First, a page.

Why is this an issue?
Just last week it was reported that widespread vulnerabilities in Intel, ARM and AMD processors may allow cyber criminals to steal data from billions of devices.
You were advised to download patches as soon as possible, but now cybercriminals are twisting that message.
They are sending out spam emails that include links to fake webpages, where supposed patches to the Meltdown and Spectre attacks can be found.
The email might look like it comes from an official or government organisation, but if you click on the links you will go to a fake website that has the nasty malware, which will infect your computer or mobile.
You should never click on links in emails or messages you aren’t expecting, even if it comes from a government agency or well-known organisation.
Before you click a link (in an email or on social media, instant messages, webpages, or elsewhere), hover over that link to see the actual web address it will take you to—usually shown at the bottom of the browser window.
If you do not recognize or trust the address, try searching for relevant key terms in a web browser. This way you can find the article, video, or webpage without directly clicking on the suspicious link.
Now researchers have discovered a new flaw that affects devices using Intel’s Active Management Technology (AMT). The flaw could allow security controls such as BIOS or Bitlocker passwords to be bypassed if someone got physical access to a device using AMT. This would allow a cybercriminal to later gain remote access to the compromised laptop.
AMT is a management feature of Intel products that enables administrators to remotely manage devices. The feature is found on devices such as laptops, desktops and servers.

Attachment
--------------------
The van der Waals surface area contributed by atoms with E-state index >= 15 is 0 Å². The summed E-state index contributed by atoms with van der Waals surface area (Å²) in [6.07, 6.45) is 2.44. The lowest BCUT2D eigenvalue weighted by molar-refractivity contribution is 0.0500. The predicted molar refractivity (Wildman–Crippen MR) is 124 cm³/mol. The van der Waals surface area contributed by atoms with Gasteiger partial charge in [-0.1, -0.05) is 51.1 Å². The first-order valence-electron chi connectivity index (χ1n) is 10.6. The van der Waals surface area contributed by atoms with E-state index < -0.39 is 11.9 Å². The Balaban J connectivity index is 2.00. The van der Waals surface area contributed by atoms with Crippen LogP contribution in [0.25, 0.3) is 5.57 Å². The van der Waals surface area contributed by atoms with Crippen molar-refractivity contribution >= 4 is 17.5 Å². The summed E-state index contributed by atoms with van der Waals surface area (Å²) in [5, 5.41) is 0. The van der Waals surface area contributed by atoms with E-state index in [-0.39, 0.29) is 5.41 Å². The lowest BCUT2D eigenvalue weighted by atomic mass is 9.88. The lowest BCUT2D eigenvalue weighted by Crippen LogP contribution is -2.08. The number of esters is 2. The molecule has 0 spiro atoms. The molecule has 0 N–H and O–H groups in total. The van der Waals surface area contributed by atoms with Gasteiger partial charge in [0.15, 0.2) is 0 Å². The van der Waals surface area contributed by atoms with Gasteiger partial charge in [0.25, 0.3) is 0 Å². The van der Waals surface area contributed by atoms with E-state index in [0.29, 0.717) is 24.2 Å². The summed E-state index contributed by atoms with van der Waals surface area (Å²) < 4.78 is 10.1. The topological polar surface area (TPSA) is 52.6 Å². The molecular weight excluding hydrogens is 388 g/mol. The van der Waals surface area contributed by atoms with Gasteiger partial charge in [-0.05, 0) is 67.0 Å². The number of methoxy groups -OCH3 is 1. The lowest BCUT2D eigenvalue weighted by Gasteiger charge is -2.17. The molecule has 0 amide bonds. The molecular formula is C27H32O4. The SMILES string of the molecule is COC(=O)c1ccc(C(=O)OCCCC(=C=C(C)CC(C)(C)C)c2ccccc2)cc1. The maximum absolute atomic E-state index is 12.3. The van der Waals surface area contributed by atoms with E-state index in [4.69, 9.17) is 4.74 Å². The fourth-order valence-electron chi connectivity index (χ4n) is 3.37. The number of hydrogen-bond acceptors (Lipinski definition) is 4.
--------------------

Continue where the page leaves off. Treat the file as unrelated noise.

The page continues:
If you don’t need AMT, you should disable it in the device BIOS straightaway.
If you do need it, change the default ‘admin’ password to something that is hard to guess.
We also recommend corporate laptops are never left out of a user’s sight, especially in public places such as airports.
You may have noticed reports in the media about Intel, ARM and AMD processor vulnerabilities that may allow cybercriminals to steal data from your devices.
You are advised to download patches as soon as they become available.
Hackers find weaknesses in software and hardware (called vulnerabilities) that they exploit to access your computer, smartphone or tablet. Installing software and firmware updates can fix these vulnerabilities and help keep you secure.
Many software providers release patches and updates for their products to correct security concerns and improve functionality.
Most modern software and applications update automatically, but make sure you agree to install updates when prompted. Common software to keep updated include:
operating systems, for example Windows, macOS, iOS, Android
antivirus and security software
browsers, for example Internet Explorer, Firefox, Chrome
web plugins, for example Adobe Flash, Reader, Skype, Apple QuickTime, iTunes, Java, ActiveX
other types of applications, for example Microsoft Office.
When you buy a new device, check for updates straight away as part of the initial set up, ensuring you enable automatic updates.
If you have any concern in relation to this article, please feel free to contact Computer Support Professional’s friendly technical team. We are available 24/7.